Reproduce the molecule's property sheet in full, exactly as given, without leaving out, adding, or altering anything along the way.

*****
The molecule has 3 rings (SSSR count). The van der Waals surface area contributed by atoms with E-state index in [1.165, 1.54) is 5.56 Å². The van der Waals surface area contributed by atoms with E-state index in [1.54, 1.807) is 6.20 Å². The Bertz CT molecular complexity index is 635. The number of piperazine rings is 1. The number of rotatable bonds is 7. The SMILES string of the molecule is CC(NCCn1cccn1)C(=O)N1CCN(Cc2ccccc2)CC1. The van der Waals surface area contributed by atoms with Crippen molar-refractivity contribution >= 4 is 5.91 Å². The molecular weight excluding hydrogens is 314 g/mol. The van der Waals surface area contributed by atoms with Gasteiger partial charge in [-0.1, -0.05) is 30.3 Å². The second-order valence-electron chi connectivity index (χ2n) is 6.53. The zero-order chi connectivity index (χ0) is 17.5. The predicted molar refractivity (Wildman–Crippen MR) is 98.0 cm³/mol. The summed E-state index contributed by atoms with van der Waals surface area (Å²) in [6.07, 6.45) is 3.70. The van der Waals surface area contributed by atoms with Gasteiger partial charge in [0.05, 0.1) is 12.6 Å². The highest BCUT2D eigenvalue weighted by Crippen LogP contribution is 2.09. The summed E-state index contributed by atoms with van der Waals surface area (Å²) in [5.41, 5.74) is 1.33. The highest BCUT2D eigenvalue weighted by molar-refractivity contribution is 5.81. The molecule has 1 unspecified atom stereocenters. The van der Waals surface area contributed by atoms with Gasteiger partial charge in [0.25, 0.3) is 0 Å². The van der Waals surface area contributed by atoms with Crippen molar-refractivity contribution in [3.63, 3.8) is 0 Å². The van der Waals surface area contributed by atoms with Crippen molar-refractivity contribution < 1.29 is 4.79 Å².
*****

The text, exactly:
The molecule has 3 rings (SSSR count). The van der Waals surface area contributed by atoms with E-state index in [1.165, 1.54) is 5.56 Å². The van der Waals surface area contributed by atoms with E-state index in [1.54, 1.807) is 6.20 Å². The Bertz CT molecular complexity index is 635. The number of piperazine rings is 1. The number of rotatable bonds is 7. The SMILES string of the molecule is CC(NCCn1cccn1)C(=O)N1CCN(Cc2ccccc2)CC1. The van der Waals surface area contributed by atoms with Crippen molar-refractivity contribution >= 4 is 5.91 Å². The molecular weight excluding hydrogens is 314 g/mol. The van der Waals surface area contributed by atoms with Gasteiger partial charge in [-0.1, -0.05) is 30.3 Å². The second-order valence-electron chi connectivity index (χ2n) is 6.53. The zero-order chi connectivity index (χ0) is 17.5. The predicted molar refractivity (Wildman–Crippen MR) is 98.0 cm³/mol. The summed E-state index contributed by atoms with van der Waals surface area (Å²) in [6.07, 6.45) is 3.70. The van der Waals surface area contributed by atoms with Gasteiger partial charge in [0.05, 0.1) is 12.6 Å². The highest BCUT2D eigenvalue weighted by Crippen LogP contribution is 2.09. The summed E-state index contributed by atoms with van der Waals surface area (Å²) in [5.41, 5.74) is 1.33. The highest BCUT2D eigenvalue weighted by molar-refractivity contribution is 5.81. The molecule has 1 unspecified atom stereocenters. The van der Waals surface area contributed by atoms with Gasteiger partial charge in [0.25, 0.3) is 0 Å². The van der Waals surface area contributed by atoms with Crippen molar-refractivity contribution in [3.63, 3.8) is 0 Å². The van der Waals surface area contributed by atoms with Crippen molar-refractivity contribution < 1.29 is 4.79 Å².